Scot Peterson Might Finally Face Justice
Scot Peterson Might Finally Face Justice
Yesterday, authorities announced that former Broward County Deputy Scot Peterson faces 11 criminal counts stemming from his actions–or more accurately, lack of action–during the February 14, 2018 shooting at Marjory Stoneman Douglas High School (MSD). Seventeen students and staff members lost their lives that day. Another 17 were injured. All while Peterson, the school resource officer, waited outside, doing nothing to help save those in danger.
On February 14, 2018, Nikolas Cruz entered the school he’d once attended and opened fire. Afterwards, Cruz managed to temporarily evade capture by mingling with some of the students as they fled the school. Approximately an hour later, police captured Cruz and he confessed. He was subsequently charged with 17 counts of murder and 17 counts of attempted murder.
That should have been the end of it except Cruz was well-known not only to school officials but to law enforcement officials as well. The families of those injured and killed wanted answers. They wanted justice. They wanted more than a commission report telling them signs were missed and actions weren’t taken. The first indication they had that something might finally be done occurred when Gov. Ron DeSantis suspended Broward County Sheriff Scott Israel. The courts upheld the suspension and it looked like, finally, action might be taken against those who could have acted to either prevent the shooting or to mitigate what happened.
But that still left the question of why nothing was being done about Scot Peterson.
According to CNN and other media sources, here’s what Peterson did during the shooting.
When shots rang out at the Parkland school, Peterson didn’t run toward the gunfire.
Senior Brandon Huff claimed he saw Peterson standing outside behind a stairwell wall with his gun drawn “just pointing it at the building.”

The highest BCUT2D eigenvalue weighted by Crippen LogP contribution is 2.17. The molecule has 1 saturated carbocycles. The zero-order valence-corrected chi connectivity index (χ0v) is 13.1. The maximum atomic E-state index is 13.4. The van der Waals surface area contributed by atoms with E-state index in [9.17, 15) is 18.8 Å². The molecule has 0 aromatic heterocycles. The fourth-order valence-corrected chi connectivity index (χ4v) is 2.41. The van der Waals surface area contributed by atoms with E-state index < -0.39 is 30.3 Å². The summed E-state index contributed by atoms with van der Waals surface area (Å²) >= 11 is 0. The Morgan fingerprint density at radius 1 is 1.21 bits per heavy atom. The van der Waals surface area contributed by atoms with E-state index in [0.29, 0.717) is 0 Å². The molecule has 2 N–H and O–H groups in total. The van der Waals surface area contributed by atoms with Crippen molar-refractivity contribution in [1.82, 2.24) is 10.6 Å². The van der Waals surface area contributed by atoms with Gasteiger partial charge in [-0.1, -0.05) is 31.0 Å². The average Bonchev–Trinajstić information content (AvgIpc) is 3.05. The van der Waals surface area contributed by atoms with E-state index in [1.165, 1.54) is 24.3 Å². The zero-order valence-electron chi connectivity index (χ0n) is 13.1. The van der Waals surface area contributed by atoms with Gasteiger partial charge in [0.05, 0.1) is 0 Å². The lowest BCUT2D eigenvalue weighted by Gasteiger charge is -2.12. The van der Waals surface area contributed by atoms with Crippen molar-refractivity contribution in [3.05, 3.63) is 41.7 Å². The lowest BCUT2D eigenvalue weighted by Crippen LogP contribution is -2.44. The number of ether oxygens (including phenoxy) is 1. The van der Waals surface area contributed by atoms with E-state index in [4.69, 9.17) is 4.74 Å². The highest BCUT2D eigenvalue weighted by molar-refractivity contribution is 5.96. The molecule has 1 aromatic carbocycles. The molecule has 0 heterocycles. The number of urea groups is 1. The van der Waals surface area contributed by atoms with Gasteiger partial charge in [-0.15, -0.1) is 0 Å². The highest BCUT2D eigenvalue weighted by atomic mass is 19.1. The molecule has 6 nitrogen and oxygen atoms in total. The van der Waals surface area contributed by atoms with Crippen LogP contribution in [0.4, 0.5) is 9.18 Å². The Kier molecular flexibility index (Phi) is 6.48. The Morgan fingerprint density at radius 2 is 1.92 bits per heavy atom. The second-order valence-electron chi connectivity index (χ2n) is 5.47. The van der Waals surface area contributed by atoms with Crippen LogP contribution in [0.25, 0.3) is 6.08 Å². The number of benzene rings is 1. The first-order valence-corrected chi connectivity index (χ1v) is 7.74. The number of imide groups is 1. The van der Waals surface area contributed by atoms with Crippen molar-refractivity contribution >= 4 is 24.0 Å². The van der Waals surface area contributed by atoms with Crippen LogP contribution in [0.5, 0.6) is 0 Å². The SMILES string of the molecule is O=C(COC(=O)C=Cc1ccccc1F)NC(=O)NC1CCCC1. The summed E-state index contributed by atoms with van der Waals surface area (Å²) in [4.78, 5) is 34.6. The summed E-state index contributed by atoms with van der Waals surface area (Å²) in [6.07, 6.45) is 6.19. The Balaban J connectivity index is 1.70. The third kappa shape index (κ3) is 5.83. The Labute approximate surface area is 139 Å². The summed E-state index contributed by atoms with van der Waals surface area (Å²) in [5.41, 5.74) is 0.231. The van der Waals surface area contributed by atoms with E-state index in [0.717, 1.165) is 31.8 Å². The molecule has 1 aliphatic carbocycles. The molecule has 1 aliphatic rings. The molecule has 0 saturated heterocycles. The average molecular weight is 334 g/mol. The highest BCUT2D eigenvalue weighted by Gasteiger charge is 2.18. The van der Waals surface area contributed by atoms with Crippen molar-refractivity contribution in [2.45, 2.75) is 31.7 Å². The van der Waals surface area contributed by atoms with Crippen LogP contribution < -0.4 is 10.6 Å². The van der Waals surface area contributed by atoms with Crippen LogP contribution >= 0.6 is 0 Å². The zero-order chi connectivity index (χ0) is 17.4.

He’s wearing a bulletproof vest … while school security guards, coaches pretty much, were running in shielding kids,” he said.
He did not enter the building while Cruz went through the building, shooting and killing students and staff. We’re not talking a matter of a few minutes of hesitation. We’re talking about 45 minutes of horror for those inside and their families who they’d called. Forty-five minutes when he watched and waited as people died.
According to the Washington Post,
Peterson has said he did not know where the shots were coming from, telling The Washington Post last year, “It was all so fast. I couldn’t piece it all together.”
Forty-five minutes and he couldn’t piece it all together. Right.
Yesterday, Peterson found himself in a role I doubt he ever anticipated when he became a sheriff’s deputy. He was arrested and booked into jail. The 11 charges against him include child neglect, culpable negligence and perjury and carry a potential maximum sentence of almost 100 years. Bond was set at $102,000 and, if he manages to post bond, he will be forced to wear an ankle monitor. In other words, he is finally seeing the judicial system in a way at least some of the families want.
I have no comment except to say rot in hell Scott Peterson. You could have saved some of the 17. You could have saved my daughter. You did not and then you lied about it and you deserve the misery coming your way,” said Fred Guttenberg, whose daughter Jaime was killed in the shooting.Ryan Petty, father of 14-year-old victim Alaina Petty, called the charges “another step in the search for accountability.”